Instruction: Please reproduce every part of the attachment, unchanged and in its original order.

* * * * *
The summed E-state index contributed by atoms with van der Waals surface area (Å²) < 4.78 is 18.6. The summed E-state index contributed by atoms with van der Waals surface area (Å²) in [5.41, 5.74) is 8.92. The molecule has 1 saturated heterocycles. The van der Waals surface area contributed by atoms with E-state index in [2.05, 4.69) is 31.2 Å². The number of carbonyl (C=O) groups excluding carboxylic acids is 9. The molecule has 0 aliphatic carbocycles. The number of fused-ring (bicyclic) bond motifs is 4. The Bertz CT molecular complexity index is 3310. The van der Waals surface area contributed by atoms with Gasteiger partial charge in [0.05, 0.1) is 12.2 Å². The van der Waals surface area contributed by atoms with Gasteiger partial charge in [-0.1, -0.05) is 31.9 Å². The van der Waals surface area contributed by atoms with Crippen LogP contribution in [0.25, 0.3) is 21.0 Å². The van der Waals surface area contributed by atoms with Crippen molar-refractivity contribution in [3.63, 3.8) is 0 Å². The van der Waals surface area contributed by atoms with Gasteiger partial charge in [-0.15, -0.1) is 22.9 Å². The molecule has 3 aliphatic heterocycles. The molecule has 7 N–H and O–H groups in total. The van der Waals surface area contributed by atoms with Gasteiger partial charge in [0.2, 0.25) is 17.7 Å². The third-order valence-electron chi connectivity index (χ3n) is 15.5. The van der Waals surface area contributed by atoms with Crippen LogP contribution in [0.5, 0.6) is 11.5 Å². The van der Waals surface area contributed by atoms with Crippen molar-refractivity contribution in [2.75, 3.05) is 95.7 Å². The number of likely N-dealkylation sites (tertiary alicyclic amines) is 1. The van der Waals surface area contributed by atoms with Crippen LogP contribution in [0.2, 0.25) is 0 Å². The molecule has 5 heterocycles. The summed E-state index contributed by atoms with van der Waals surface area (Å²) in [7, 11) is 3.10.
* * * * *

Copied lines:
The summed E-state index contributed by atoms with van der Waals surface area (Å²) < 4.78 is 18.6. The summed E-state index contributed by atoms with van der Waals surface area (Å²) in [5.41, 5.74) is 8.92. The molecule has 1 saturated heterocycles. The van der Waals surface area contributed by atoms with E-state index in [2.05, 4.69) is 31.2 Å². The number of carbonyl (C=O) groups excluding carboxylic acids is 9. The molecule has 0 aliphatic carbocycles. The number of fused-ring (bicyclic) bond motifs is 4. The Bertz CT molecular complexity index is 3310. The van der Waals surface area contributed by atoms with Gasteiger partial charge in [0.05, 0.1) is 12.2 Å². The van der Waals surface area contributed by atoms with Gasteiger partial charge in [-0.1, -0.05) is 31.9 Å². The van der Waals surface area contributed by atoms with Crippen LogP contribution in [0.25, 0.3) is 21.0 Å². The van der Waals surface area contributed by atoms with Crippen molar-refractivity contribution in [3.63, 3.8) is 0 Å². The van der Waals surface area contributed by atoms with Gasteiger partial charge in [-0.15, -0.1) is 22.9 Å². The molecule has 3 aliphatic heterocycles. The molecule has 7 N–H and O–H groups in total. The van der Waals surface area contributed by atoms with Gasteiger partial charge in [0.2, 0.25) is 17.7 Å². The third-order valence-electron chi connectivity index (χ3n) is 15.5. The van der Waals surface area contributed by atoms with Crippen LogP contribution in [0.5, 0.6) is 11.5 Å². The van der Waals surface area contributed by atoms with Crippen molar-refractivity contribution in [2.75, 3.05) is 95.7 Å². The number of likely N-dealkylation sites (tertiary alicyclic amines) is 1. The van der Waals surface area contributed by atoms with Crippen LogP contribution in [0.2, 0.25) is 0 Å². The molecule has 5 heterocycles. The summed E-state index contributed by atoms with van der Waals surface area (Å²) in [7, 11) is 3.10.